Just as he’s hitting his stride, Jonathon Goering, Thrive’s economic development director, is leaving his post.
Though it’s a bittersweet decision for Goering, he’s already putting a positive spin on it.
“When I come to Iola in the future, I’ll see Sharky’s, the Fillmore Coffee House, Jock’s Nitch, new development at the airport, and know that I played a small role in them coming to Iola. That will always mean a lot to me,” he said Wednesday afternoon.
Goering’s decision to return to Wichita is because his wife of 18 years, Betsey, a high school science teacher of as many years in Wichita, could not find a teaching position in Iola or the nearby area.
After 2.5 years of living apart, “we decided family came first,” he said. Goering, age 47, has accepted a position with Greater Wichita Partnership, the economic development arm of Wichita and its surrounding communities.
Allen County, Iola Industries, Humboldt and Iola have been the primary funders of Goering’s position here. Recent increases by the county, Iola and Humboldt have brought the position’s budget to $117,00, with Iola bearing almost half the load.
Goering praises the jump in local support.
“That’s a big win for Allen County. And it’s a testament that Thrive’s funding partners believe in economic development and want to see it grow.”
Ideally, he said, a team of two would handle the responsibility.
“One person can only do so much. Two people would be a game-changer.”
A study by Atlas Studios in 2021 confirmed the area should devote several times over — $500,000 to $700,00 — to its economic development efforts, matching that of neighboring counties.
“The sky’s the limit for Allen County,” he said, noting the area’s ideal location, abundance of space and budding recreational opportunities.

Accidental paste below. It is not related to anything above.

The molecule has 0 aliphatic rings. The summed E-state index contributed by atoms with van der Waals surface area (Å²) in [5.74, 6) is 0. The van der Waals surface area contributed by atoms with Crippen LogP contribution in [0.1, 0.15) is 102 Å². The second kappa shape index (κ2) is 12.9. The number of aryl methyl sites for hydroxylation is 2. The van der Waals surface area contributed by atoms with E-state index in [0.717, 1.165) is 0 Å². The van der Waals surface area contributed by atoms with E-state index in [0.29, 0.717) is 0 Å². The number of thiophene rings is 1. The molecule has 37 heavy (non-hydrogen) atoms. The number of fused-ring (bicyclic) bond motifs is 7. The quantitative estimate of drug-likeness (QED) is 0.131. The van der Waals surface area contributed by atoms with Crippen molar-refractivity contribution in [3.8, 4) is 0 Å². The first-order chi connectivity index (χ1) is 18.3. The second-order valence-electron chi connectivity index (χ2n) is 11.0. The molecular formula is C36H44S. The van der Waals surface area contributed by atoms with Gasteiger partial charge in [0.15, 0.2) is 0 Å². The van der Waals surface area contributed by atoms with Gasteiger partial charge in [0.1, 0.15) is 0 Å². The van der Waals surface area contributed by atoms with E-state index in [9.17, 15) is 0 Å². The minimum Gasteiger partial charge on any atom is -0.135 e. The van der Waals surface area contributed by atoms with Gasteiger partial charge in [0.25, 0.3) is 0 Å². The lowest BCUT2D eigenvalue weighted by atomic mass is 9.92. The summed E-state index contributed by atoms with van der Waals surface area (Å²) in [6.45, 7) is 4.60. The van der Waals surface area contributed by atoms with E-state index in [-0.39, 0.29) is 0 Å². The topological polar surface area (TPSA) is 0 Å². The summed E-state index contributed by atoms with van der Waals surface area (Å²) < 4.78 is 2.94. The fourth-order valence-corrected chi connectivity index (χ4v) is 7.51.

Successful economic development requires people believing in an area’s future, he said. “Part of my role has been to help people see that vision.”
It also requires patience and the conviction that the hard work eventually pays off. Economic development is not for the faint of heart, nor does it come quickly.
“What’s important is to bring people into a conversation early. Get them thinking about the possibilities. The first half-dozen reactions and answers may be no, but if you keep working at the goal, a lot of times a compromise can be reached. And in my mind, that’s a win.”
Goering used Allen County Airport as an example.
Ever since he arrived in early 2020, Goering said he’s been approached by multiple individuals about the airport’s untapped potential.
“Those with ties to the airport or who have planes, elected officials, or even those who just realize it’s a gold mine, came to me asking what could be done there.”
The land, which sits halfway between Iola and Humboldt, has about 80 acres ripe for development.
Goering got the ball rolling in fall of 2020 when Thrive learned of “the potential for federal dollars coming down the pike for infrastructure,” through COVID-19 relief funding.
Knowing that cities and counties prepared to move forward stood a better chance to receive funding, the county approved B&G Consultants to conduct a feasibility study as to what development would be like at a 24-acre parcel in the northwest corner of the airport.